I spent 4th of July weekend at my friend’s house in Welfleet, MA, out almost at the end of Cape Cod. All of my friends from school were there, and let me tell you, it was quite a blast. One of my friends, who was living in the Welfleet house, is currently a student at the Johnson and Wales culinary school in Providence, RI. Needless to say, the girl can cook.
One night, we were getting ready to grill up some burgers when we realized that we were out of propane. Many delays and failures later, Molly offered to make the burgers meatloaf-style. Now I must admit, I was quite hesitant, as I am not the biggest fan of meatloaf. After the first bite, however, I was a convert. This was probably one of the most delicious burgers I have ever eaten. It was juicy and rich in a way that I have never found in a meatloaf, and it was seasoned to perfection.
Now back in California, I recently had some friends over for some BBQing and pool, and once again, one thing led to another and as it got later, the idea of getting the grill going to make burgers was becoming less appealing. I then decided to attempt Molly’s meatloaf-style burgers, since they had been such a success in Cape Cod. Unfortunately, my burgers did not turn out as well as Molly’s but I think the next try will bring much better results. Pictured above is my version of Molly’s burger, made with cheddar cheese, lettuce, and avocado.
Ultimately, this burger is a great example of how to combine cooking techniques to create a new dish. It also illustrates that even the most serious of situations, such as running out of propane, can be remedied with a little outside-the-box thinking.
The Farms is a Mom and Pop grocery store in Santa Monica that my family has been going to since we moved here 18 years ago. It’s one of those places where everyone recognizes you and where all the regulars have house accounts. My brother even worked as a bag boy there for a summer.
This sandwich doesn’t have any crazy ingredients, nor is it an innovation in the world of sandwiches. For me, this sandwich is a throw back to childhood: I probably ate it once a week in elementary school. I have a vague memory of my mom giving me the sandwich for the first time, and thinking that the combination of turkey, cheddar, lettuce, pickles, and mayo was not what I generally wanted out of a sandwich. I also have a fuzzy recollection of loving the sandwich from the first bite.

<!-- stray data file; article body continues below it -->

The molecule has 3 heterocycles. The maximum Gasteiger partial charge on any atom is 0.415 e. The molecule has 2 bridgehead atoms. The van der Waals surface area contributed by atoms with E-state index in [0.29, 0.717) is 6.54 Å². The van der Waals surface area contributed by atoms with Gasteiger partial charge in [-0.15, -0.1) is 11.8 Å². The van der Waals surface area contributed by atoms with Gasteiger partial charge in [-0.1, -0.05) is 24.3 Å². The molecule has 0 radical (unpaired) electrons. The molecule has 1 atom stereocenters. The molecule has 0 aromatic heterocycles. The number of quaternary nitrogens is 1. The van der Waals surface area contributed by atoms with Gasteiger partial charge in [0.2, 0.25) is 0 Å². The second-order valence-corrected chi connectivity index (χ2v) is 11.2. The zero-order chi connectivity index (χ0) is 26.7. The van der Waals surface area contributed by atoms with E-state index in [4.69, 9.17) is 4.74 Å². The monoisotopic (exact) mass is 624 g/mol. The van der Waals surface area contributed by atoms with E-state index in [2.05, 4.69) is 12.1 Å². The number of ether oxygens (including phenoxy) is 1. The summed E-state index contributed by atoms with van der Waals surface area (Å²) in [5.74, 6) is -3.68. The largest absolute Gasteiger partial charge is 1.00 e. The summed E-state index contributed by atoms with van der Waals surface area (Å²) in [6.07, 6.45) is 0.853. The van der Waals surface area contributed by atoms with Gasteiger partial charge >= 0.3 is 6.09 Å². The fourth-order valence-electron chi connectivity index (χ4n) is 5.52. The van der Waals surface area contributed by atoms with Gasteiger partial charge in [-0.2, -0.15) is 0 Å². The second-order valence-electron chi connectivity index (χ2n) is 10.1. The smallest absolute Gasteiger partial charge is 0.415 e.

That nostalgia can play a role in food likes and choices is unsurprising. Many anthropologists choose memory as their topic of study, as it plays a huge role in the nature vs nurture debate. To use this sandwich as an example: my current food likes generally fall into the more unusual realms: I like foods that are different or unknown. I like to be adventurous in my eating, even though my father is a rather picky eater, and my mother has food restrictions of her own. By nature, I should not be quite as bold in my food choices, but I was nurtured into having a love for food, and I believe that my life experiences thus far have created this side in my eating habits.
This sandwich continues to be a meal I choose despite it’s simplicity. Though it is partially because the sandwich is delicious by being straightforward with no frills, a huge part of my enjoyment is due to the subconscious memory of enjoying it time and time again as a child. Though this connection between memory and food choice has been illustrated through this sandwich, it is by no means limited to sandwiches. Any food can induce this experience, which is one of the amazing things about people and their relationship to food.
The French Dip sandwich. This delicious iconic American sandwich is usually served on a French roll with a side of au jus for dipping, but Philippe’s, one of two restaurants that claim to have originated the French Dip, dips the entire sandwich just prior to serving. This unique style comes from the story of the sandwich’s creation: one day in 1918, ten years after the restaurant opened, Philippe himself was making a sandwich when he accidentally dropped the roll into a roasting pan filled with still-hot juices from the oven. The customer took the sandwich anyway, and the next day, brought back friends who all requested the “dipped sandwich.”
Philippe’s serves its dip sandwich with either beef, pork, ham, lamb, or turkey, and you can get it single-dipped, double-dipped, or wet. I got a single dipped, beef with American cheese, and was blown away. The whole thing just melted in your mouth: between the super tender beef, the melty cheese, and the firm but juice-soaked bread, the Philippe’s French Dip started a party in my mouth.
The other restaurant that lays claim to the invention of the French Dip is Cole’s Pacific Electric Buffet…which will have to be checked out on another sandwich adventure…